Introduction: The Gordian knot of public sector accounting and the role of the International Public Sector Accounting Standards Sandra Cohen Hot
Uploaded by Sandra Cohen     Uploaded date: October 28, 2016    
Publication date
October 28, 2016
Paper language
The European countries, as well as other countries worldwide, have recently witnessed profound changes in their accounting systems in all levels of government. These reforms have at their core the need for high quality and relevant financial information that would eventually be used for transparency and accountability purposes. The three studies presented in the Symposium pave the way for further reflections and studies on the future steps needed in order to adopt a common set of accrual-based standards for the public sector, possibly developed considering the specific features and reporting needs of European countries. The experiences presented highlight that the adoption of IPSAS is well received in those contexts where the need for credibility is stronger. Another obstacle to the introduction of a common set of accrual accounting standards is the consideration devoted to the budget: in many countries, politicians and managers consider the budget as the basis for decision-making and this tool is often prepared according to the cash or modified-cash basis. Unless accrual accounting information gains equal importance in policy and decision-making, its prioritization is not self-evident.
The move towards accrual-based international accounting standards has to overcome a long list of obstacles related to the high costs of implementing a different accounting system, the costs of educating civil servants in accrual accounting, investments in proper information and communication technologies, and so on. Not all European countries start the journey from the same point and the time and resource requirements are therefore significantly different.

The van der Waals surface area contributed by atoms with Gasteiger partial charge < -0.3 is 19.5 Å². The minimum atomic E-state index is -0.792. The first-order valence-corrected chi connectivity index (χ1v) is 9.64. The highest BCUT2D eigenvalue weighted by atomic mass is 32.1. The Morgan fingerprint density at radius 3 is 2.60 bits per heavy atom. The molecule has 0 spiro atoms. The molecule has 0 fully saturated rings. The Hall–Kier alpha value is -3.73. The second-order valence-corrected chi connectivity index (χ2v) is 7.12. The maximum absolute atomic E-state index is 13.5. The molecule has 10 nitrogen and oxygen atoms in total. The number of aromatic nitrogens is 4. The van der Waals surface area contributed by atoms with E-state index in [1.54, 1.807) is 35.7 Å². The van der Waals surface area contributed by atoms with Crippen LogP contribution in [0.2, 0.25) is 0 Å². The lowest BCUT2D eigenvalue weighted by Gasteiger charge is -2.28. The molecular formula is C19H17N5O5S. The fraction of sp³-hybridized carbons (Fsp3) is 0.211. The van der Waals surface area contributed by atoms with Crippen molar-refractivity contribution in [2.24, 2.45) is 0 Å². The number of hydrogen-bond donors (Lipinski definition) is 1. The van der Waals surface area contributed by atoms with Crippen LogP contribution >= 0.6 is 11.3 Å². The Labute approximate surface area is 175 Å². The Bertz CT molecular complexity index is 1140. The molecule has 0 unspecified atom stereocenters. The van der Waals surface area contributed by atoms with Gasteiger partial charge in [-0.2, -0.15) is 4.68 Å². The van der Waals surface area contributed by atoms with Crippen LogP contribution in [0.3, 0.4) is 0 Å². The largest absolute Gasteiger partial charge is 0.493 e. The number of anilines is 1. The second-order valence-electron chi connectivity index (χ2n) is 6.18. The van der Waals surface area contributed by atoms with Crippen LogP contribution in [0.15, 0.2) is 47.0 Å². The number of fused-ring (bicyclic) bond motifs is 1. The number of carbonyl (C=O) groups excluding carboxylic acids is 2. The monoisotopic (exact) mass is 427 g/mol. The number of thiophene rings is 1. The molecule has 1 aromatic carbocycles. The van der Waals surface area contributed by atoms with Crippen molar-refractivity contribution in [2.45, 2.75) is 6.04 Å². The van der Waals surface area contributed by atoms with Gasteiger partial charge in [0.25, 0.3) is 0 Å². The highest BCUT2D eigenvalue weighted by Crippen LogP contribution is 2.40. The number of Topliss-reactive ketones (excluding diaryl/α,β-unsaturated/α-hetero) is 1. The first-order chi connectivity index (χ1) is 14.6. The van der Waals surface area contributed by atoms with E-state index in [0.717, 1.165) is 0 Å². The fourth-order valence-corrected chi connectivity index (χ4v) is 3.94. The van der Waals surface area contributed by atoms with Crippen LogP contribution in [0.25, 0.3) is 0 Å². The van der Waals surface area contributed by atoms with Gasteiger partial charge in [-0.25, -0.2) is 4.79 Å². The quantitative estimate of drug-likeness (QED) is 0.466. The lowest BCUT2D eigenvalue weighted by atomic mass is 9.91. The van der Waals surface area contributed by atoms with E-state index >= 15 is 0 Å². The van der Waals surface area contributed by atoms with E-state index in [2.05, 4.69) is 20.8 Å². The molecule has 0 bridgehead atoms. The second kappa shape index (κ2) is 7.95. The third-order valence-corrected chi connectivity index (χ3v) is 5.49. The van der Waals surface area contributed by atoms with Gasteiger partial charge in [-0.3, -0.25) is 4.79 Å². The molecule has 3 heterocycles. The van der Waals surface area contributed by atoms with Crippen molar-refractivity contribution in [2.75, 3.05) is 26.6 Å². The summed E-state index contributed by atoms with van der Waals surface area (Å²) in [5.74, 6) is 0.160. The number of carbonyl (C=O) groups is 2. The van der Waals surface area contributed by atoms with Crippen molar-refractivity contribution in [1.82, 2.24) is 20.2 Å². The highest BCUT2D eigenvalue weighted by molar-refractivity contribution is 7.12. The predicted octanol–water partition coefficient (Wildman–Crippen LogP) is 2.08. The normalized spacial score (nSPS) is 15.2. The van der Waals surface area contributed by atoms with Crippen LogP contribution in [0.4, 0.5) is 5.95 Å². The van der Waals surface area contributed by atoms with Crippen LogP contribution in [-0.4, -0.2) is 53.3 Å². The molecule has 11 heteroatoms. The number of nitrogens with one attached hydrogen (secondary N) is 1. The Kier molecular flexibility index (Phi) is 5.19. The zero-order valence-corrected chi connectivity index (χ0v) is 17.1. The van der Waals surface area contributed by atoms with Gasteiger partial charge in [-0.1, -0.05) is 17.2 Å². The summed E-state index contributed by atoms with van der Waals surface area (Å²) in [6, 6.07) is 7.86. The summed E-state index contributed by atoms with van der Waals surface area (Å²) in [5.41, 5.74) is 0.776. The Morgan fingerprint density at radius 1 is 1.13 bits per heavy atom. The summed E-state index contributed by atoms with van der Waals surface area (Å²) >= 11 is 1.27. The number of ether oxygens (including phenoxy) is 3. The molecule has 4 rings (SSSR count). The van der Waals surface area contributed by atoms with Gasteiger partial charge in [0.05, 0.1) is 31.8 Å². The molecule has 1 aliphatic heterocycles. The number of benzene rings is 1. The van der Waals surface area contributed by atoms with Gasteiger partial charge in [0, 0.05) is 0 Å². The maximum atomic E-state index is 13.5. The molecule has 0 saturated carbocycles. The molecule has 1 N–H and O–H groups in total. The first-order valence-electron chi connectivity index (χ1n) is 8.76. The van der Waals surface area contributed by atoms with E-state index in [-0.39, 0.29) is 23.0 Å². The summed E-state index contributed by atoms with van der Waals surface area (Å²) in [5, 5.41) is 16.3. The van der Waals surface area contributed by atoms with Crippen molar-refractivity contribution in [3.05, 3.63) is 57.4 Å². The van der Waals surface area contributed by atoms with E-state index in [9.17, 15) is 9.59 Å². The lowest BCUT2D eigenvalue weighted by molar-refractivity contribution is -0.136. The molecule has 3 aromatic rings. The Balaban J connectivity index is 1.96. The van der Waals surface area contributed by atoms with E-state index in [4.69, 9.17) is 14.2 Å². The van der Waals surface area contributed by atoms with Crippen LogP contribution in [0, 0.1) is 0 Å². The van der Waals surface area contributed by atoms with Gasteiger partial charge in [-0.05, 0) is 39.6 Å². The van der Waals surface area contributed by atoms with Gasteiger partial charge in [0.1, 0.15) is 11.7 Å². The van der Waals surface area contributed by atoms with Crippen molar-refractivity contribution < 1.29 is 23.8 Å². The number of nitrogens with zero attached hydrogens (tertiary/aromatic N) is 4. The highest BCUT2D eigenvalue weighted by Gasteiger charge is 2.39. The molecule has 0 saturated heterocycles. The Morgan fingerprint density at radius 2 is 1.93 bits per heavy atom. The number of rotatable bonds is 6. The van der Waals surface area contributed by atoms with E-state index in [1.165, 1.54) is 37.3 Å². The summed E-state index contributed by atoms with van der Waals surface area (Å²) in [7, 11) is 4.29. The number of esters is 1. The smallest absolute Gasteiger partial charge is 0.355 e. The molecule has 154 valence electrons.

Moreover, another area deserving investigation refers to the effects caused by austerity measures and budget cuts on accounting reforms: while in some cases, they may have slowed down the resource-consuming reform processes, in others they may have acted as accelerators to reforms as a means to overcome the crisis.
Finally the fact that changing accounting standards is not only a technical matter, but also a cultural issue, should be taken into consideration. Should IPSAS or EPSAS replace national standards or is there a possibility of a beneficial coexistence? This would open a new research agenda, urging scholars to empirically test the effects of the coexistence of two parallel systems, one attuned to favour harmonization and integration – and consequently consolidation – and the other supporting the definition of national policies and decision-making.
Preferred Citation
Manes Rossi F., S. Cohen, E. Caperchione and I. Brusca, "Introduction: The Gordian knot of public sector accounting and the role of the International Public Sector Accounting Standards", International Review of Administrative Studies, forthcoming, p. 1-6.
IPSAS; EPSAS; Accrual Accounting; Accounting Harmonization
  • Financial accounting
  • International Accounting / Accounting Harmonization
Type of Paper
Published paper

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